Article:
10. The Clearing Corporation/House shall establish facilities for electronic funds transfer (EFT) for swift movement of margin payments.
  11. In the event of a Member defaulting in meeting its liabilities, the Clearing Corporation/House shall transfer client positions and assets to another solvent Member or close-out all open positions.
  12. The Clearing Corporation/House should have capabilities to segregate initial margins deposited by Clearing Members for trades on their own account and on account of his client. The Clearing Corporation/House shall hold the clients’ margin money in trust for the client purposes only and should not allow its diversion for any other purpose.
  13. The Clearing Corporation/House shall have a separate Trade Guarantee Fund for the trades executed on Derivative Exchange/Segment.

SEBI has specified measures to enhance protection of the rights of investors in the Derivative Market. These measures are as follows:

  1. Investor’s money has to be kept separate at all levels and is permitted to be used only against the liability of the Investor and is not available to the trading member or clearing member or even any other investor.
  2. The Trading Member is required to provide every investor with a risk disclosure document which will disclose the risks associated with the derivatives trading so that investors can take a conscious decision to trade in derivatives.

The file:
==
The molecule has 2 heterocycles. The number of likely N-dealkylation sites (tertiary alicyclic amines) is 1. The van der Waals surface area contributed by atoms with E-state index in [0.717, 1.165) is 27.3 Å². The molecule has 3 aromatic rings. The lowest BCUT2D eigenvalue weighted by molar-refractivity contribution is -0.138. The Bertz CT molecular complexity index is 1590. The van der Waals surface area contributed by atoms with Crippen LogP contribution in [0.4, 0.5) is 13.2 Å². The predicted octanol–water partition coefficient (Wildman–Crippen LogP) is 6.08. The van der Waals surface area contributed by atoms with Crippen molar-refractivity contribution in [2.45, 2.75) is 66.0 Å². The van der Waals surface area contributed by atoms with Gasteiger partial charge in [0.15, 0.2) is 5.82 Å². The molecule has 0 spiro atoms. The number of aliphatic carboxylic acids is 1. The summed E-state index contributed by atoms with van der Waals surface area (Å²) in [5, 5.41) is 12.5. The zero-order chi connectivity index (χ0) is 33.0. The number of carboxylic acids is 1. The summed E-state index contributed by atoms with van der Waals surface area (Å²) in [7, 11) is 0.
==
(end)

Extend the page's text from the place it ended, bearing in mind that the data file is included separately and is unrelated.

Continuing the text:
3. Investor would get the contract note duly time stamped for receipt of the order and execution of the order. The order will be executed with the identity of the client and without client ID order will not be accepted by the system. The investor could also demand the trade confirmation slip with his ID in support of the contract note. This will protect him from the risk of price favour, if any, extended by the Member.
  4. In the derivative markets all money paid by the Investor towards margins on all open positions is kept in trust with the Clearing House /Clearing Corporation and in the event of default of the Trading or Clearing Member the amounts paid by the client towards margins are segregated and not utilised towards the default of the member. However, in the event of a default of a member, losses suffered by the Investor, if any, on settled/closed out position are compensated from the Investor Protection Fund, as per the rules, bye-laws and regulations of the derivative segment of the exchanges.